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The Indus River Basin is shared by four countries Afghanistan, China, India, and Pakistan, with the largest portions of the basin lying in Pakistan (52%) and India (33%). The main river originates at Lake Ngangla Rinco on the Tibetan Plateau in the

entitled, Gender Analysis of Climate Change Impacts and Adaptation in China with Focus on Yunnan. More than 30 representatives from

of Environment, Forestry & Climate Change (MoEF&CC) kicked off the soft launch of Climate+Change Indian Himalayan Region: Our Mountains Our Future during a ceremony on 15 December 2016 at the MoEF&CC’s new Indira

Rural Livelihoods and Climate Change Adaptation in the Himalayas (Himalica) Initiative is financed by the European Union and aims to support poor and vulnerable mountain communities in the Hindu Kush Himalayan (HKH) region in mitigating and

Developing countries, especially poor and vulnerable populations in these countries, are disproportionately bearing the adverse impacts of environmental shocks and stressors. People are responding to these impacts with a mix of in-situ and ex-situ

The certification programme seeks to build knowledge and capacity in local leaders, with a particular focus to assist poor and marginalized communities in preparing for future disasters.

particularly vulnerable to climate change. The high peaks of the Himalayas are a vast storehouse of water in frozen form, with the world’s greatest concentration of

The Himalaya are crucially important for India. Its mountains are ‘water towers’ that provide water to millions of people , and services such as food, biodiversity, and energy. However, the warming trend is comparably higher in the mountains

The Hindu Kush Himalaya (HKH), a global asset, is rich in cultural and biological diversity, and natural resources. It is also home to inaccessible, remote, and fragile regions where local populations live in poverty. Managing ecosystems in the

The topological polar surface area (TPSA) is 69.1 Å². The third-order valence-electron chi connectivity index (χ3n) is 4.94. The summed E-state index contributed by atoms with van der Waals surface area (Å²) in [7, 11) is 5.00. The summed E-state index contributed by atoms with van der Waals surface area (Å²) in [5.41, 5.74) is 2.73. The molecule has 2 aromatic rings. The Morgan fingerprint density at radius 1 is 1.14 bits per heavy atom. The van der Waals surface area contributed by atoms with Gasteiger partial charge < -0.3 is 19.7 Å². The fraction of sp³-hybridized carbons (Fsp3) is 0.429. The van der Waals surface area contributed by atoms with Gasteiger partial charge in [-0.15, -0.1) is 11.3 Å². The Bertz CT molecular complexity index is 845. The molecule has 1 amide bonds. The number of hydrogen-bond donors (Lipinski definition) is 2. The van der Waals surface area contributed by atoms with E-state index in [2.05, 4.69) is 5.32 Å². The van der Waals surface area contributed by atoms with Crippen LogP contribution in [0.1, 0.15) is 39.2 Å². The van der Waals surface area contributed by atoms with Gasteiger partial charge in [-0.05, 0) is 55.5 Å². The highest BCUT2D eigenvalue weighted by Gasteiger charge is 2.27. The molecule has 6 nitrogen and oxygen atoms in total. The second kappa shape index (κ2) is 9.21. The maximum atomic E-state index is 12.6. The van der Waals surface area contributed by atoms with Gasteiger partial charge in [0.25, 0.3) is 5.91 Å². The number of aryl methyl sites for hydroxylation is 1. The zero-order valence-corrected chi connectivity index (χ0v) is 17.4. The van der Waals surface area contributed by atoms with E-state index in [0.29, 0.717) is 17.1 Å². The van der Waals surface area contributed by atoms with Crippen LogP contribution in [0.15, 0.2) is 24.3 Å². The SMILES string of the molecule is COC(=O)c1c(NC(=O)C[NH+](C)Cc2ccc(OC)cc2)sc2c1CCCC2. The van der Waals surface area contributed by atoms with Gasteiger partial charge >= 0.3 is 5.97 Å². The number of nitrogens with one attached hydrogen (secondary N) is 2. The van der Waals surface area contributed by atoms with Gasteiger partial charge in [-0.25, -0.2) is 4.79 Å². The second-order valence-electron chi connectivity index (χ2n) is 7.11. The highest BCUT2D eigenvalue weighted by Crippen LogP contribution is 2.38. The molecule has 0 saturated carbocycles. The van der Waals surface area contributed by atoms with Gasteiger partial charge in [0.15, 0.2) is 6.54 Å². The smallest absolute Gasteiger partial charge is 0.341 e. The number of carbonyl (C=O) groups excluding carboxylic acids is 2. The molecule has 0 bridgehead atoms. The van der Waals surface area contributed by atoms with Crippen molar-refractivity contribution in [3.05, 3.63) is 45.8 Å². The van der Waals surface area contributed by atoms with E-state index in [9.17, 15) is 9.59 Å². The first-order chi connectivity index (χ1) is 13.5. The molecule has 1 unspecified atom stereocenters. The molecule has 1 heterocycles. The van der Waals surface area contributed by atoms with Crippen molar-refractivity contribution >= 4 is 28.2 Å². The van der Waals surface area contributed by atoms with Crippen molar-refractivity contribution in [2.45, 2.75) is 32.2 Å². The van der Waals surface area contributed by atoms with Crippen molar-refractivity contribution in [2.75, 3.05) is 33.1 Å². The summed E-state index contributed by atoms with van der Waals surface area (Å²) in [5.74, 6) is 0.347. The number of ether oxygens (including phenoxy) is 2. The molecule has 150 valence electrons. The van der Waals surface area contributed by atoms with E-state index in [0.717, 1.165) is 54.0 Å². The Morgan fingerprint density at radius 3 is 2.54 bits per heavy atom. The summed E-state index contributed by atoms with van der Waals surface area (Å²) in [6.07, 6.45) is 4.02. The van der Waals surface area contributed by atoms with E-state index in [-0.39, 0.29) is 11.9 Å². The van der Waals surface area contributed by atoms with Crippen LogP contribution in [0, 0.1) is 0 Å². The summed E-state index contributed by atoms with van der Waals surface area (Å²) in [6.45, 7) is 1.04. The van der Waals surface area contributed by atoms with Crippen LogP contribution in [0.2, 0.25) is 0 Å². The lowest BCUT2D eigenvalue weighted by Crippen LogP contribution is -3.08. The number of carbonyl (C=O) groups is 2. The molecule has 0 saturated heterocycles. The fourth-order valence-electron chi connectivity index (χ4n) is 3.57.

people downstream. However, climate change is these mountains. Scientists project a likely increase

Change continued its roll across the Himalayas in 2015 with its arrival in New Delhi, launching the Indian segment of the open-ended initiative that combines an evolving exhibition with outreach, documentation, creative expression, and

Conference on Biodiversity, Climate Change Assessment, and Impacts on Livelihood was organized in Kathmandu from 10-12 January 2017. The three-day event brought together 300 national and 100 international scientists, policy makers, and

SWFG operates in Kalchebesi, a small village of about 25 households situated in Patlekhet, a village development committee in Kavre District. The village is located 46 kilometres east of Kathmandu, the capital city of Nepal. Most of the people here

“Himalayan Adaptation, Water and Resilience (HI-AWARE) Research on Glacier and Snowpack Dependent River Basins for Improving Livelihoods” is a five year study that ICIMOD is leading with its partners in four river basins namely Indus, Upper

journalists on reporting climate change adaptation was organised by the International Centre for Integrated Mountain Development (ICIMOD) in Nyaung Shwe, Shan State, in collaboration with the Myanmar Institute for

Ministry of Climate Change (MoCC), Government of Pakistan, hosted a meeting with representatives from the International Centre for Integrated Mountain Development (ICIMOD) on 17 May 2017 in Islamabad, Pakistan. Secretary of the Ministry of

on the Cryosphere in a Changing Climate was held in Wellington, New Zealand, from 12 to 17 February 2017. The symposium brought together renowned glaciologists from around the world to discuss and share research findings on

HI-AWARE – a research programme on adaptation, water, and resilience in glacier and snowpack dependent river basins of the region – brought together policy makers and practitioners from Nepal for a two-day workshop to share initial results of

How is climate change impacting water resources in the Himalayas? That’s a big question, and now there’s a comprehensive atlas that policy makers and practitioners can turn to for answers and information.

potential, but the changing climate and likely changes in the hydrological regime may pose a risk to future hydropower development. The changing probabilities and magnitudes of extreme events can place an additional risk